City of Johns Creek, Georgia October 2009
COPS Connect - community involvement
Mid-month communications from your Johns Creek Police Department 
PACT (Police and Community Together)

678-474-1587 
JCPDcommsvcs@JohnsCreekGA.gov 


Dear residents,

Over my years as a police officer, I have been called to far too many incidents of domestic disputes - physical, emotional and sexual. I remember one victim in particular.

A woman had been abused for years by her husband. He controlled every aspect of her life, including her passport and money. She tried hard to leave him several times, but always went back. I remember thinking how scary it would be for her to just walk away, and how brave she was when she finally made the decision to leave.

Abusers use several tactics (dominance, humiliation, isolation, threats and intimidation, denial and blame) to maintain control over their victims. That's why it's not easy for victims to just walk away.

If you're the victim of any kind of domestic abuse, you need to have a plan to get out of the situation. You'll feel more confident when you have steps to follow and a direction to go in.

If the violence is happening right now, call 911 and let us come out and help you. If you have to call 911 and hang up the phone, the emergency operator will try to call you back. If you do not answer the phone, they will send an officer to your residence to check and find out why.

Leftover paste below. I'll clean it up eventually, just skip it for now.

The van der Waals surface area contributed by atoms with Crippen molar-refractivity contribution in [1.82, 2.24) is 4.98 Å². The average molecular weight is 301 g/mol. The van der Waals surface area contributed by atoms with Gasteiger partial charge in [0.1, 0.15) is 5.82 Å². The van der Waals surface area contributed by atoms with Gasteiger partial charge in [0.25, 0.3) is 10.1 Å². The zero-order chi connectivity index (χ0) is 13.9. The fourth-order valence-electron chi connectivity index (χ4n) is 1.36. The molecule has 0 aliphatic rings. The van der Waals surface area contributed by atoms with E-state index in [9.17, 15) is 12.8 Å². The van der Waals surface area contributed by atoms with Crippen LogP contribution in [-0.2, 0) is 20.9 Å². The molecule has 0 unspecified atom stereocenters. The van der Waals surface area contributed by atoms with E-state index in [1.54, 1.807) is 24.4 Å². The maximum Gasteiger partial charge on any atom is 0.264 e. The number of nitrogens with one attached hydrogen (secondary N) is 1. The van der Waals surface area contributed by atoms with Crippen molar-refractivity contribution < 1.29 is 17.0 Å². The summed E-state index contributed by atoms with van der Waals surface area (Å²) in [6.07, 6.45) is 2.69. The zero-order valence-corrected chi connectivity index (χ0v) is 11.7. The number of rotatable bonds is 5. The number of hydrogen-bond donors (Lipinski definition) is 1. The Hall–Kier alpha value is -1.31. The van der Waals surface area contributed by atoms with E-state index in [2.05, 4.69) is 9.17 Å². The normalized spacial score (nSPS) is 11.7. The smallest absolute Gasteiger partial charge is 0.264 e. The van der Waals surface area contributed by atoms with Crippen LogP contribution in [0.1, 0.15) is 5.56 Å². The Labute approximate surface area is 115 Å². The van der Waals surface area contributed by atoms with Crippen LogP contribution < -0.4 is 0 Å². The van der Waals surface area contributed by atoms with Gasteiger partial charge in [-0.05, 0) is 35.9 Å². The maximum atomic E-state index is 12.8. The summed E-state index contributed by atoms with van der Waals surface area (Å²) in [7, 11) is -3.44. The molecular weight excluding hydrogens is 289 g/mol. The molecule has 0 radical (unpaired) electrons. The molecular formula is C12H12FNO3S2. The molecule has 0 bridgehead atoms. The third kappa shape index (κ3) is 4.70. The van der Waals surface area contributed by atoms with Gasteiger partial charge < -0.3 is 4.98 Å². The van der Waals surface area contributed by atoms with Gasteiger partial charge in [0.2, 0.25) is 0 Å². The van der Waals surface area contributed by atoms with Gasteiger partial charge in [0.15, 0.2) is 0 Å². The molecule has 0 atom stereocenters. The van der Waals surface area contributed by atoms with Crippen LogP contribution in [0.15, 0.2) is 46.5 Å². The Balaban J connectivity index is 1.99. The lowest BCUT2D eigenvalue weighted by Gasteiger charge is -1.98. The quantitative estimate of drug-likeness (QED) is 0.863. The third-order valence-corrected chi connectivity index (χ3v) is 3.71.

Stay safe,

Sgt. Debra Kalish
Community Services

P.S.  If you received this copy from someone else, sign up here to get your own copy each month.

 
Domestic Violence Awareness Month
Stop the Violence ribbon

Johns Creek Police join law enforcement agencies across the U.S. this month to help raise awareness and end the cycle of domestic violence.

Victims of physical, emotional and sexual abuse often suffer in silence, not knowing where to turn. When a victim is a child or teen, or when they're exposed to violence in their homes, they often suffer from behavioral, social and emotional problems that stay with them into adulthood. They're also more likely to use drugs and alcohol.

Help for victims and anyone calling on their behalf is available 24 hours a day, 365 days a year at the National Domestic Violence Hotline (1-800-799-7233 or TTY 1-800-787-3224).
 
Cyber Security Awareness Month
National Cyber Security Awareness Month

Tips from the National Cyber Security Alliance to keep you safe online:

  • Know who you're dealing with online.
  • Avoid phishing scams.
  • Keep your web browsers and operating system up to date.
  • Back up important files.
  • Protect your children online.
  • Use security software tools as your first line of defense. (Free Services)
  • Use strong passwords or strong authentication technology to help protect your personal information.
  • Turn on your Internet firewall.
  • Think before you click.
  • Learn what to do if something goes wrong.
 
Lock up meds: prevent child prescription drug abuse
prescription lock boxes

Next to marijuana, prescription drugs are the most common method for teens to get high.* Over 3 million U.S. teens abuse prescription drugs, with 3,300 more children experimenting with prescription and over-the-counter drugs every day.**

Adolescents are more likely than young adults to become dependent on prescription medications and girls are more likely than boys to intentionally abuse prescription drugs to get high. Pain killers such as OxyContin and Vicodin are the most commonly abused prescription drugs by adolescents.